Collins Galleries is in a restored, three-quarter Cape where beautifully appointed rooms showcase works of academic realism by admired Cape painters like William R. Davis, Robert Douglas Hunter, and Joseph McGurl as well as some emerging artists. Collins notes that her painters are all formally trained artists. “Their work is all about form, about real life, and about how things truly look,” she says. The owner adds that her gallery’s staging style has helped her help her clients choose paintings. “People often remark that they can imagine how a painting will look in their own home.”
Collins notes that she works with homeowners to purchase art, no matter what their budget. From a William R. Davis masterpiece worth five figures, to a small gem by Russell Gordon, there is something splendid for each customer’s taste—and budget—at the Collins Galleries. “I believe that great art,” Collins says, “should be accessible to everyone.”
Growing up on Martha’s Vineyard, Bill Potter noted the hours his family needed to maintain their waterfront home. In 2001, these memories inspired him to found Squash Meadow Construction, Inc. One of the company’s goals is to offer homes that are energy efficient and constructed using environmentally friendly materials. Specializing in additions, new home construction and renovations, Squash Meadow’s projects are on Martha’s Vineyard and throughout Southeastern Massachusetts.
A member of the U.S. Green Building Council, Squash Meadow homes often earn the coveted Energy Star label for energy efficiency with features such as effective insulation, high-performance windows, tight ducts, and energy-efficient heating and cooling equipment. “We want to dispel the myth that green building is excessively expensive,” Potter says. “We have incorporated various valuable engineering construction techniques to reduce costs, while not reducing quality.”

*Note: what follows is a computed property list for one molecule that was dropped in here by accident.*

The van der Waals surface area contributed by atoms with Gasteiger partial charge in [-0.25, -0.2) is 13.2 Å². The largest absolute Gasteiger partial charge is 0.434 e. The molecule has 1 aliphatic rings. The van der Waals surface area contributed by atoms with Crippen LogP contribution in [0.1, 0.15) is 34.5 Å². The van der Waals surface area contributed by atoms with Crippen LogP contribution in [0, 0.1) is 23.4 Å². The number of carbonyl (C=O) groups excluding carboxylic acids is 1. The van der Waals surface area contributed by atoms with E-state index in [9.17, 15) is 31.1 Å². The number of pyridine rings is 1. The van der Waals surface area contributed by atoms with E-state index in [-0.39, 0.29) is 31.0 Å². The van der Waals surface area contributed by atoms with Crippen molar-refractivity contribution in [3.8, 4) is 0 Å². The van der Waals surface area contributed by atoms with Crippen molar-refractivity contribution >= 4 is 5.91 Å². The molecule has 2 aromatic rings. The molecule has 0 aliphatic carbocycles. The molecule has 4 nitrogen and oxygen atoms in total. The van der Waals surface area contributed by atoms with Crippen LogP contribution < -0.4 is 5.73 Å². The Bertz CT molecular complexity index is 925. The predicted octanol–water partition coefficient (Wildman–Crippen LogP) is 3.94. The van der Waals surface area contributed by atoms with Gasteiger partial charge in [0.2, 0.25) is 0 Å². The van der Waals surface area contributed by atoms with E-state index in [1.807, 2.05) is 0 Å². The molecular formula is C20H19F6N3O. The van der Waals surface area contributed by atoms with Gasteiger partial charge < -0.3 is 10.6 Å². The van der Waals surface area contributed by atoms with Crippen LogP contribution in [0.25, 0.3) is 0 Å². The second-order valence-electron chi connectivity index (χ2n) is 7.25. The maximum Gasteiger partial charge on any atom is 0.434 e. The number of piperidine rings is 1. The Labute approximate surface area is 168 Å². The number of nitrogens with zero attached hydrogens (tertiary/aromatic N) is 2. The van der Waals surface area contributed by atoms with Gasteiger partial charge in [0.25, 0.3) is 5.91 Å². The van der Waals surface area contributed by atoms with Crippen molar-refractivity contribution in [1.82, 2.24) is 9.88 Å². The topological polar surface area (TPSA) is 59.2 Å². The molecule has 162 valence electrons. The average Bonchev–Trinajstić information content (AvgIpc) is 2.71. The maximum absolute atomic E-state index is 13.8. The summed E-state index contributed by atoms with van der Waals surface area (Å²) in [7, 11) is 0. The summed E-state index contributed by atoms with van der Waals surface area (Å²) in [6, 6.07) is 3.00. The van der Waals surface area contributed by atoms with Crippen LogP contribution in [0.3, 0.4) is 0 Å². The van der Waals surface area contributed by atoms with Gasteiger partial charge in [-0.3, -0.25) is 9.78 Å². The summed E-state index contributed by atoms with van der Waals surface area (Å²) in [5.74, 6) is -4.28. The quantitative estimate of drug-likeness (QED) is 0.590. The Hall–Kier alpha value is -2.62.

With a background in the insurance industry, Karen Goode knows when people are confused—and how to help. Now that she’s working in the hardware business and answering customers’ questions on a daily basis, that is valuable experience. “People don’t know how to buy hardware,” says Goode, founder and president of Cape Cod Brass and Security Hardware, Inc. “People just look and say, ‘I’ll just call somebody,’ and we just happen to be the people they call.”
The company sells housing hardware, including accessories for cabinets and doors such as knockers, knobs, and kick plates. Cape Cod Brass also offers products from Baldwin and Rocky Mountain—two upscale door hardware lines—and many bath hardware lines.
Goode started the company in 2000, first working out of her garage in East Dennis and selling hardware exclusively for doors online. Today, the company has a showroom in Yarmouth, an expanded inventory, and a very familiar staff—Karen’s husband, Jim, and their sons Chris, Robert, and Alan, all work together. “I opened the business because I wanted my sons to have their own business,” Karen says.
The Goodes work with clients on the Cape as well as individuals who are renovating a bathroom in their home, or tackling any number of Do-It-Yourself projects requiring quality hardware.
Goode says a trend she’s been seeing a lot lately is a renewed interest in brass. “Brass is coming back again,” she says. “It’s been out of favor for a decade or more, but it’s reemerging. I think people get tired of looking at the same thing, and designers get tired of designing the same thing. Brass is traditional.”
In addition, Goode says new technology is paving the way for new products in hardware. The Kwikset Smartkey, for example, is a product that allows the homeowner to re-key their own door lock, rather than having to pay a locksmith to come out and do the job. Another item gaining in popularity is the touch faucet. “They’re kind of cool,” Goode says, “if you’re baking and covered with cookie dough!”